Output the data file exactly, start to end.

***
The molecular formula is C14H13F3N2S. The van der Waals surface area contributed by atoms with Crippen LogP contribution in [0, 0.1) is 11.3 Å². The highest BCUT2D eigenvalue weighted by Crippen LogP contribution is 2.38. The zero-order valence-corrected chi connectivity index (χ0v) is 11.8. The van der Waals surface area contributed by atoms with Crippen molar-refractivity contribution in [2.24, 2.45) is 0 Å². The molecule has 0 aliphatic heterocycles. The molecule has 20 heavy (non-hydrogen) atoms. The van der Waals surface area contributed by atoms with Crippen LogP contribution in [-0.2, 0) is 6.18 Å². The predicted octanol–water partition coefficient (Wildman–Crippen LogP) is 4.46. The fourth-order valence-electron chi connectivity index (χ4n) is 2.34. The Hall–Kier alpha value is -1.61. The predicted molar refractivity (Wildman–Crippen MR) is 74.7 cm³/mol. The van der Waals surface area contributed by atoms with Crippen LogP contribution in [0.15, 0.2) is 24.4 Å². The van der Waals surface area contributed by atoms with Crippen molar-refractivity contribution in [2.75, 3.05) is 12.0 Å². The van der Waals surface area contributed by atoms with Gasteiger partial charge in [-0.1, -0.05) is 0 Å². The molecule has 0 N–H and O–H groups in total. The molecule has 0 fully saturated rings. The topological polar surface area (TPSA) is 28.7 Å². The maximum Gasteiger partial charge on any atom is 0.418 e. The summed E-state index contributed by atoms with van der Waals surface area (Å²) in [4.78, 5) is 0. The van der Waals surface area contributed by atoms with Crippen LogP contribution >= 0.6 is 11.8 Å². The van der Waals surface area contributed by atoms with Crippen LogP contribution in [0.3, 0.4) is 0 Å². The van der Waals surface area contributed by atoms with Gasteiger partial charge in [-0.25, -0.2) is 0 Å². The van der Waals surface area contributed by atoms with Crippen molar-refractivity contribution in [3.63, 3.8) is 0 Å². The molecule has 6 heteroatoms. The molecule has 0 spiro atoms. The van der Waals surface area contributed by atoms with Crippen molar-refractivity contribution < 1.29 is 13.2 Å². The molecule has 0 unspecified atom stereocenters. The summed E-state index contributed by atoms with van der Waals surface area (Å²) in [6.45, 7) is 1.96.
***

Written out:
The molecular formula is C14H13F3N2S. The van der Waals surface area contributed by atoms with Crippen LogP contribution in [0, 0.1) is 11.3 Å². The highest BCUT2D eigenvalue weighted by Crippen LogP contribution is 2.38. The zero-order valence-corrected chi connectivity index (χ0v) is 11.8. The van der Waals surface area contributed by atoms with Crippen molar-refractivity contribution in [2.24, 2.45) is 0 Å². The molecule has 0 aliphatic heterocycles. The molecule has 20 heavy (non-hydrogen) atoms. The van der Waals surface area contributed by atoms with Crippen LogP contribution in [-0.2, 0) is 6.18 Å². The predicted octanol–water partition coefficient (Wildman–Crippen LogP) is 4.46. The fourth-order valence-electron chi connectivity index (χ4n) is 2.34. The Hall–Kier alpha value is -1.61. The predicted molar refractivity (Wildman–Crippen MR) is 74.7 cm³/mol. The van der Waals surface area contributed by atoms with Crippen LogP contribution in [0.15, 0.2) is 24.4 Å². The van der Waals surface area contributed by atoms with Crippen molar-refractivity contribution in [2.75, 3.05) is 12.0 Å². The van der Waals surface area contributed by atoms with Gasteiger partial charge in [-0.1, -0.05) is 0 Å². The molecule has 0 N–H and O–H groups in total. The molecule has 0 fully saturated rings. The topological polar surface area (TPSA) is 28.7 Å². The maximum Gasteiger partial charge on any atom is 0.418 e. The summed E-state index contributed by atoms with van der Waals surface area (Å²) in [4.78, 5) is 0. The van der Waals surface area contributed by atoms with Crippen LogP contribution >= 0.6 is 11.8 Å². The van der Waals surface area contributed by atoms with Crippen LogP contribution in [0.3, 0.4) is 0 Å². The van der Waals surface area contributed by atoms with Gasteiger partial charge in [-0.25, -0.2) is 0 Å². The van der Waals surface area contributed by atoms with Crippen molar-refractivity contribution in [3.63, 3.8) is 0 Å². The molecule has 6 heteroatoms. The molecule has 0 spiro atoms. The van der Waals surface area contributed by atoms with Crippen molar-refractivity contribution < 1.29 is 13.2 Å². The molecule has 0 unspecified atom stereocenters. The summed E-state index contributed by atoms with van der Waals surface area (Å²) in [6.45, 7) is 1.96.